Teaching empathy is important.
We boarded the plane, and my children’s tickets were on the opposite aisle, my daughter was two rows back, and my son was two rows ahead. As I got my teenagers settled, I made them aware of where I was seated in case they needed me. I finally sat down and was subjected to a loud stern voice from the man next to me, “I guess you did not plan this trip in advance. You guys are all over the place.” My eyes started to tear up (as they continue to do when I think back to this moment), and I replied, “I just lost my father unexpectedly last night. No, I did not have time to plan this trip.”
You never know what people are going through.
We don’t know what our students are going through at home and sometimes even at school. They may be dealing with a family member’s death, their parents may fight every night, maybe a guardian didn’t come home last night, or their water could have been shut off. We need to be empathetic and understanding of what is happening in their personal life.
Reach out to people that may be able to help in your school district. First, reach out to the school counselor or resource teacher. They have great connections and additional resources within the community who may be able to help your student.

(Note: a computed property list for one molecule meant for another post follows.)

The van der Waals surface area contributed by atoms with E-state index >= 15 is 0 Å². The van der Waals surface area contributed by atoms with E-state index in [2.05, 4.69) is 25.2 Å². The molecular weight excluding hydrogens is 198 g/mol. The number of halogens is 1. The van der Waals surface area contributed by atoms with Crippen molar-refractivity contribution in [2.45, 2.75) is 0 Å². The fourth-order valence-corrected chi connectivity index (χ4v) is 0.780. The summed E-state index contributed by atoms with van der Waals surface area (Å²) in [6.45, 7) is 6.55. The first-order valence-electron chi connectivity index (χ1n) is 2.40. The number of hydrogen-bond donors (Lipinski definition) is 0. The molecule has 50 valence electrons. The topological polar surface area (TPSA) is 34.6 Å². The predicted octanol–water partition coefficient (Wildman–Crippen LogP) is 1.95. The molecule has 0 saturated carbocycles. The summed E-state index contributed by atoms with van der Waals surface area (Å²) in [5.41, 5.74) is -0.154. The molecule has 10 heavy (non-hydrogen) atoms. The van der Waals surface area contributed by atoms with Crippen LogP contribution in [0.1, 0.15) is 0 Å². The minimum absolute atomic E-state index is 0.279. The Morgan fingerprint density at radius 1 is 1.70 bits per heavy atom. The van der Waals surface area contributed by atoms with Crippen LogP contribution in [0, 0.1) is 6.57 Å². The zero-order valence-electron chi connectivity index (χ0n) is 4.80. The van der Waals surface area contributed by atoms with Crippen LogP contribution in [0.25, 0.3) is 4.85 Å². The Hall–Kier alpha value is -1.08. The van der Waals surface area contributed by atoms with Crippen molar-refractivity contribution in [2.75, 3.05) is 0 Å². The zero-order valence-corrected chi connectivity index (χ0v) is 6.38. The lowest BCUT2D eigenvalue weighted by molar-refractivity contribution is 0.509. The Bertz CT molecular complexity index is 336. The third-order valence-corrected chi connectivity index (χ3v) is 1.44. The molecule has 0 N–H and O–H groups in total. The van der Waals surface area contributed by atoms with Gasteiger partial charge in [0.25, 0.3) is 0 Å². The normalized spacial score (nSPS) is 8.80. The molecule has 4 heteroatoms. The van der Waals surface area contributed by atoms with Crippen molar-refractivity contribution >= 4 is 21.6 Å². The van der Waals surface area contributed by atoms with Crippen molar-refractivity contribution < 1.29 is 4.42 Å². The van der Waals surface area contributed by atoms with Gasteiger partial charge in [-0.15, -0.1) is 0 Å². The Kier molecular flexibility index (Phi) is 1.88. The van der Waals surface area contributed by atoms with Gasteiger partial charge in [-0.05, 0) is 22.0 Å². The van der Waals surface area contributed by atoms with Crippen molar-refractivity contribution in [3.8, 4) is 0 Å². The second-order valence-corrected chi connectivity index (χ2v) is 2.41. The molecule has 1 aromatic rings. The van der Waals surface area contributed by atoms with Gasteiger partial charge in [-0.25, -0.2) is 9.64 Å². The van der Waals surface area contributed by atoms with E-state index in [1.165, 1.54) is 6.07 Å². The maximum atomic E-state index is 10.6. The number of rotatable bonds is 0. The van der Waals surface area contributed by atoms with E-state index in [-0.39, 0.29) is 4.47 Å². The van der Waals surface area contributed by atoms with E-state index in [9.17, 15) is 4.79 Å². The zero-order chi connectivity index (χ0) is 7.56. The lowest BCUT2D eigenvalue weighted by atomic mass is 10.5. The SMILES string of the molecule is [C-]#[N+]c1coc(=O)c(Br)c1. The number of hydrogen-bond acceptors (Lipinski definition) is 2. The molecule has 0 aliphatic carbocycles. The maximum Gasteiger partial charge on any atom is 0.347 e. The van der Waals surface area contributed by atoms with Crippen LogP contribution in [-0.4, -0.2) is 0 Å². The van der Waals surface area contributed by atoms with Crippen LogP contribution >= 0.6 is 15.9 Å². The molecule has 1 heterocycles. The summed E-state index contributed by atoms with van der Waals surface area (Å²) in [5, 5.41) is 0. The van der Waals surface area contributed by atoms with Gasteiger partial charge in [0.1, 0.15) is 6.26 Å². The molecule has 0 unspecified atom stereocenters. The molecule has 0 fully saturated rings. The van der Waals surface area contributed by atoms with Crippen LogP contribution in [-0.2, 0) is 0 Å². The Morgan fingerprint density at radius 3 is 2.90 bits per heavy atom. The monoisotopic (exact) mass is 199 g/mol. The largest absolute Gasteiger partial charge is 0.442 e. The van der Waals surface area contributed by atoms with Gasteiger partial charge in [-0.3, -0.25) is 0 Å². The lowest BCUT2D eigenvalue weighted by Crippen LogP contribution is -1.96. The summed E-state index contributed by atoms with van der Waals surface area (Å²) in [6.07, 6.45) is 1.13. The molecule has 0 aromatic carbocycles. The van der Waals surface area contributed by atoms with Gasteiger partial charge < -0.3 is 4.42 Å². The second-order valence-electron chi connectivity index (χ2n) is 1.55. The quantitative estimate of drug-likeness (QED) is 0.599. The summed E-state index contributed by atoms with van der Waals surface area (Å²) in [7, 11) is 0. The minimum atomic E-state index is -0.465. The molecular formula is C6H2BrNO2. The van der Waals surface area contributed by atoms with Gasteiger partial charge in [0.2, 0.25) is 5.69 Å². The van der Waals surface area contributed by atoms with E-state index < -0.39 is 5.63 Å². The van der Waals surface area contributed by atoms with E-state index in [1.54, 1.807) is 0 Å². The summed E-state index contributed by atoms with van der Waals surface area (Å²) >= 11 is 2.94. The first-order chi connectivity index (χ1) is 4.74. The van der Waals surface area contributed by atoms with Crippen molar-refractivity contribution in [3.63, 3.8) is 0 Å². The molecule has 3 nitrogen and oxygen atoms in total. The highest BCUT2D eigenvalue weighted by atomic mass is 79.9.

3 ways to teach empathy in the classroom…
3 Simple Ways To teach Empathy
- Show empathy. One of the best ways to teach empathy is to model it yourself.
- Set classroom expectations that have included your expectations for showing empathy.
- Have a discussion about how some friends may be struggling. Come up with ways to help.
- Have a discussion about others may be different. Discuss how your class can be stronger together and that you support one another’s differences.
- Sneak in ways that you can teach empathy without them even knowing.
- Play “What Would You Do?”
- Make it a teachable moment. Have the discussion about how to be more empathetic toward others.
I wish the man who sat next to me had been taught empathy. If he had, he would have realized that I was a hot mess. I’m sure he did not even consider apologizing or switching seats with one of my children so we could be together during this hard time. I hope this situation taught him to think before speaking next time. Teaching our students kindness is just the first step. SHOWING empathy is giving up your seat for someone else going through a hard time. SHOWING empathy is pulling aside the student that had her water shut off, giving her a toothbrush and toothpaste, and pointing her to the bathroom so that she can brush her teeth.